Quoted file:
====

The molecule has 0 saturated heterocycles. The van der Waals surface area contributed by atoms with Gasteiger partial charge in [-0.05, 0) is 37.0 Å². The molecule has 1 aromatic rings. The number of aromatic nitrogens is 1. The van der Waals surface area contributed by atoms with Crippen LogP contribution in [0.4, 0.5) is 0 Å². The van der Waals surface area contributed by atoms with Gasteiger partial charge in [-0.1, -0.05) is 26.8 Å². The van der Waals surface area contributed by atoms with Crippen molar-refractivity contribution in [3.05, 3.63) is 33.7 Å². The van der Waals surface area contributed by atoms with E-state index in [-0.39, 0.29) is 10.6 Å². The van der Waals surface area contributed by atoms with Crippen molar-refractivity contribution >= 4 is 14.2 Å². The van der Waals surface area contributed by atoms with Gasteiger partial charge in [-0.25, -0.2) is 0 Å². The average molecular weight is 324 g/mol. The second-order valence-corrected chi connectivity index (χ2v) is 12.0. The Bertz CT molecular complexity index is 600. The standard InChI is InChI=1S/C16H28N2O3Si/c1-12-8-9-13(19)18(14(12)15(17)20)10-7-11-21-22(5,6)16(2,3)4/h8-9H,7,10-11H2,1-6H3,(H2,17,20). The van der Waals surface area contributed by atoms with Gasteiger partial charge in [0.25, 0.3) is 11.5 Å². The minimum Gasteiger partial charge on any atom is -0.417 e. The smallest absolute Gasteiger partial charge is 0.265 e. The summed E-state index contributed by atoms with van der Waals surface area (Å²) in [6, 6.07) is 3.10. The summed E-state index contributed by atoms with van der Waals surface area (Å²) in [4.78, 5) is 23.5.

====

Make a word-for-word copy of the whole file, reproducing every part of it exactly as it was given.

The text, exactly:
The molecule has 0 saturated heterocycles. The van der Waals surface area contributed by atoms with Gasteiger partial charge in [-0.05, 0) is 37.0 Å². The molecule has 1 aromatic rings. The number of aromatic nitrogens is 1. The van der Waals surface area contributed by atoms with Crippen LogP contribution in [0.4, 0.5) is 0 Å². The van der Waals surface area contributed by atoms with Gasteiger partial charge in [-0.1, -0.05) is 26.8 Å². The van der Waals surface area contributed by atoms with Crippen molar-refractivity contribution in [3.05, 3.63) is 33.7 Å². The van der Waals surface area contributed by atoms with E-state index in [-0.39, 0.29) is 10.6 Å². The van der Waals surface area contributed by atoms with Crippen molar-refractivity contribution >= 4 is 14.2 Å². The van der Waals surface area contributed by atoms with Gasteiger partial charge in [-0.25, -0.2) is 0 Å². The average molecular weight is 324 g/mol. The second-order valence-corrected chi connectivity index (χ2v) is 12.0. The Bertz CT molecular complexity index is 600. The standard InChI is InChI=1S/C16H28N2O3Si/c1-12-8-9-13(19)18(14(12)15(17)20)10-7-11-21-22(5,6)16(2,3)4/h8-9H,7,10-11H2,1-6H3,(H2,17,20). The van der Waals surface area contributed by atoms with Gasteiger partial charge in [0.25, 0.3) is 11.5 Å². The minimum Gasteiger partial charge on any atom is -0.417 e. The smallest absolute Gasteiger partial charge is 0.265 e. The summed E-state index contributed by atoms with van der Waals surface area (Å²) in [6, 6.07) is 3.10. The summed E-state index contributed by atoms with van der Waals surface area (Å²) in [4.78, 5) is 23.5.